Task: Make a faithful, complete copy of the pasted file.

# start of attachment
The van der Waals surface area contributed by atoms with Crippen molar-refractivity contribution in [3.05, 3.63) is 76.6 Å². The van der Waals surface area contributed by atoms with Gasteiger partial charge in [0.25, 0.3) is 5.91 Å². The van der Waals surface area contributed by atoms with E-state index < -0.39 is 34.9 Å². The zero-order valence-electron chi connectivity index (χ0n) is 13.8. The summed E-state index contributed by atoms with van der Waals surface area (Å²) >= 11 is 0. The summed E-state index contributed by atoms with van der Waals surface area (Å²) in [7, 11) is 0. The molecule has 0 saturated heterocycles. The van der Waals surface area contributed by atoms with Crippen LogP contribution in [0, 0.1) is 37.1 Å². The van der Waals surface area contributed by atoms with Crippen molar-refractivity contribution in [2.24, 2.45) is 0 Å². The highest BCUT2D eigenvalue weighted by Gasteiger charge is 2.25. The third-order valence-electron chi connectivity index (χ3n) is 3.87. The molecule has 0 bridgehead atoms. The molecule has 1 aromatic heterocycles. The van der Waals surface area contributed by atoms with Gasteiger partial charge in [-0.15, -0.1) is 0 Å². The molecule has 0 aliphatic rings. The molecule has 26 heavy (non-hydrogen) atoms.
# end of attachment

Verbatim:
The van der Waals surface area contributed by atoms with Crippen molar-refractivity contribution in [3.05, 3.63) is 76.6 Å². The van der Waals surface area contributed by atoms with Gasteiger partial charge in [0.25, 0.3) is 5.91 Å². The van der Waals surface area contributed by atoms with E-state index < -0.39 is 34.9 Å². The zero-order valence-electron chi connectivity index (χ0n) is 13.8. The summed E-state index contributed by atoms with van der Waals surface area (Å²) >= 11 is 0. The summed E-state index contributed by atoms with van der Waals surface area (Å²) in [7, 11) is 0. The molecule has 0 saturated heterocycles. The van der Waals surface area contributed by atoms with Crippen LogP contribution in [0, 0.1) is 37.1 Å². The van der Waals surface area contributed by atoms with Crippen molar-refractivity contribution in [2.24, 2.45) is 0 Å². The highest BCUT2D eigenvalue weighted by Gasteiger charge is 2.25. The third-order valence-electron chi connectivity index (χ3n) is 3.87. The molecule has 0 bridgehead atoms. The molecule has 1 aromatic heterocycles. The van der Waals surface area contributed by atoms with Gasteiger partial charge in [-0.15, -0.1) is 0 Å². The molecule has 0 aliphatic rings. The molecule has 26 heavy (non-hydrogen) atoms.